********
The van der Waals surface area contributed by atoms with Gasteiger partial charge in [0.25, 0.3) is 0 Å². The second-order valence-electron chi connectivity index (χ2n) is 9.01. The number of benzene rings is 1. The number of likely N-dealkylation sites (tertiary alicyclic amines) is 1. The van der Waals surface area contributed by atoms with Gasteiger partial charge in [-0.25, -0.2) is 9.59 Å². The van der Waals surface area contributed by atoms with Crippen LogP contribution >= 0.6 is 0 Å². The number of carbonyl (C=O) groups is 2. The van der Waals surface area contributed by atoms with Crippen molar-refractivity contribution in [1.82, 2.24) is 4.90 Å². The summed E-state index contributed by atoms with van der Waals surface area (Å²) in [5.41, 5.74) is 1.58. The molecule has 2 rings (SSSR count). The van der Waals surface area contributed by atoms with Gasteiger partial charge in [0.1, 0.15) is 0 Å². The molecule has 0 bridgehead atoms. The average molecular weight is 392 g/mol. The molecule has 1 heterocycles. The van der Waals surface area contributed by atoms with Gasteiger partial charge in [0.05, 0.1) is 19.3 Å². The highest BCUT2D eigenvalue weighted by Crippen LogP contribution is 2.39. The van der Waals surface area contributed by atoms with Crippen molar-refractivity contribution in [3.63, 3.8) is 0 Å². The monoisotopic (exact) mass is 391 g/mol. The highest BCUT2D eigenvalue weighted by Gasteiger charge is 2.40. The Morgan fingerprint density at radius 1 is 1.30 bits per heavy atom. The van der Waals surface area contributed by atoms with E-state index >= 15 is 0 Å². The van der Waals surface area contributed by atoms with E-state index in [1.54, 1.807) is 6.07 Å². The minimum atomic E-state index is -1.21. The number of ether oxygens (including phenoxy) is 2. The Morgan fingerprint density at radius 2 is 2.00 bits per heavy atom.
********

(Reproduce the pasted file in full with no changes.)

The van der Waals surface area contributed by atoms with Gasteiger partial charge in [0.25, 0.3) is 0 Å². The second-order valence-electron chi connectivity index (χ2n) is 9.01. The number of benzene rings is 1. The number of likely N-dealkylation sites (tertiary alicyclic amines) is 1. The van der Waals surface area contributed by atoms with Gasteiger partial charge in [-0.25, -0.2) is 9.59 Å². The van der Waals surface area contributed by atoms with Crippen LogP contribution >= 0.6 is 0 Å². The number of carbonyl (C=O) groups is 2. The van der Waals surface area contributed by atoms with Crippen molar-refractivity contribution in [1.82, 2.24) is 4.90 Å². The summed E-state index contributed by atoms with van der Waals surface area (Å²) in [5.41, 5.74) is 1.58. The molecule has 2 rings (SSSR count). The van der Waals surface area contributed by atoms with Gasteiger partial charge in [0.1, 0.15) is 0 Å². The molecule has 0 bridgehead atoms. The average molecular weight is 392 g/mol. The molecule has 1 heterocycles. The van der Waals surface area contributed by atoms with Gasteiger partial charge in [0.05, 0.1) is 19.3 Å². The highest BCUT2D eigenvalue weighted by Crippen LogP contribution is 2.39. The van der Waals surface area contributed by atoms with Crippen molar-refractivity contribution in [3.63, 3.8) is 0 Å². The monoisotopic (exact) mass is 391 g/mol. The highest BCUT2D eigenvalue weighted by Gasteiger charge is 2.40. The Morgan fingerprint density at radius 1 is 1.30 bits per heavy atom. The van der Waals surface area contributed by atoms with E-state index >= 15 is 0 Å². The van der Waals surface area contributed by atoms with E-state index in [1.54, 1.807) is 6.07 Å². The minimum atomic E-state index is -1.21. The number of ether oxygens (including phenoxy) is 2. The Morgan fingerprint density at radius 2 is 2.00 bits per heavy atom.